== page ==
Sometimes, American businesses buy other businesses overseas, moving their headquarters abroad as well. There may be several reasons for this, but in this article, we will focus on inversion deals as one of the most common.

To make it easier to understand this process, imagine that you live in one city and work in another. The authorities of both cities tax you. Surely you would like to move to a place where regular government payments are lower. So, let’s discuss what inversion deals are and how they work.

inversion deals

What are inversion deals?

An inversion deal is the restructuring of a corporation to reduce its tax burden. As a result of such restructuring, a company that was originally a parent becomes a subsidiary of an overseas company. Tax residency, in turn, moves to a foreign enterprise.

Critics regard this scheme as a legal loophole in the taxation system. They find it unfair to the United States since American companies receive income in this country. For example, a team of former President Obama staff members considered this action unpatriotic and unethical.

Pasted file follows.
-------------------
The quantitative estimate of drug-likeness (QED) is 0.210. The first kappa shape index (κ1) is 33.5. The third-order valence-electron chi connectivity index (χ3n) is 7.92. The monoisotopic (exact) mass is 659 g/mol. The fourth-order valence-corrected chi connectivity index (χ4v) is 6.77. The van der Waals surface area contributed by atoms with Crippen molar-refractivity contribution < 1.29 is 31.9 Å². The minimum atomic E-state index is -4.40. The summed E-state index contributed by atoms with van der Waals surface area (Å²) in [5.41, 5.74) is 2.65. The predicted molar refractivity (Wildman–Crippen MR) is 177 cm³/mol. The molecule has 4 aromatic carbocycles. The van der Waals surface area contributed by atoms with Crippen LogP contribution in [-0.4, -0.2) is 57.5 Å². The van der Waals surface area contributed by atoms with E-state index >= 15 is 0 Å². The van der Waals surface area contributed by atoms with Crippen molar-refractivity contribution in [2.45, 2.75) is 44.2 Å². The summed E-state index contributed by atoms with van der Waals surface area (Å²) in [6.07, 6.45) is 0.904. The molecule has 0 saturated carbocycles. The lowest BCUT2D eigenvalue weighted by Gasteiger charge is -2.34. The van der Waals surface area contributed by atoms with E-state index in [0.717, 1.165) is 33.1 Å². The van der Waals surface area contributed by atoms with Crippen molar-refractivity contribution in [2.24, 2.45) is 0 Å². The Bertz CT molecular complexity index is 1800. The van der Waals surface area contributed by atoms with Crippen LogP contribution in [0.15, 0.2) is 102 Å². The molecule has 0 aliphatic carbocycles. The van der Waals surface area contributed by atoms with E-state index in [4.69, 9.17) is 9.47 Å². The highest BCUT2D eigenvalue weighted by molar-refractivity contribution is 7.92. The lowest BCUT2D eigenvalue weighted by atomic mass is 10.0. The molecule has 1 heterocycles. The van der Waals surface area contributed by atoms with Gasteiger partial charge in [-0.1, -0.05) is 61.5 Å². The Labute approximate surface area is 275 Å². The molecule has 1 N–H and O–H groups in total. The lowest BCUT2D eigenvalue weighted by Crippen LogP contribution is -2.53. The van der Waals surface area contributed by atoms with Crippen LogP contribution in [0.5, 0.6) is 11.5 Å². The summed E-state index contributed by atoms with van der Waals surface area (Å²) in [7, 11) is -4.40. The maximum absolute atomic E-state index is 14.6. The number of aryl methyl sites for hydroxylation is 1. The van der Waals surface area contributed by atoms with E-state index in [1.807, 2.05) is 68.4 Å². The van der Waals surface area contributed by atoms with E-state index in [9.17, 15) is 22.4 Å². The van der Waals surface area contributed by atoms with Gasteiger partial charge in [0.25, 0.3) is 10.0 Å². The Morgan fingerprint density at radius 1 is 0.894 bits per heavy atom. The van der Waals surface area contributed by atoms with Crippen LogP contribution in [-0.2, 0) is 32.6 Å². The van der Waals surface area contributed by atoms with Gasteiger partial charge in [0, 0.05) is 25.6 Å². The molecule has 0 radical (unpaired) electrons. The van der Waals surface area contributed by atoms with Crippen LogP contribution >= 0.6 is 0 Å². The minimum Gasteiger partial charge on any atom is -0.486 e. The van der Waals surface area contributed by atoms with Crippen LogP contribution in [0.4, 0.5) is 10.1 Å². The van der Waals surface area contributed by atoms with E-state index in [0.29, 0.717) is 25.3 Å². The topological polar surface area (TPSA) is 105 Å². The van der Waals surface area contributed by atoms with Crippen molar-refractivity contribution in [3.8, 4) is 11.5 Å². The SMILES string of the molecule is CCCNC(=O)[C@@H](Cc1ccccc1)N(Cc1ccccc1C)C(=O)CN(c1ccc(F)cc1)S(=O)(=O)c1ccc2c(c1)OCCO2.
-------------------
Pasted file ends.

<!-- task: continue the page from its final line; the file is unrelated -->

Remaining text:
It is worth noting though, that the tax rate in the United States is significantly higher than in other developed countries. For comparison, take a look at the percentages below:

  • the USA — 35%
  • the United Kingdom — 21%
  • Ireland — 12.5%
  • Switzerland — 18%

Why do companies do corporate inversions?

We saw that one of the reasons for inversion deals is the high corporate tax in America. This system is also distinguished by the taxation of foreign subsidiaries. The result is a double tax payment to the US government. By acquiring or forming a parent company, an organization reduces its overall global income tax bill.

Here’s what the managing director of a large American investment company Stifel Financial Corp. Cole Bader had to say: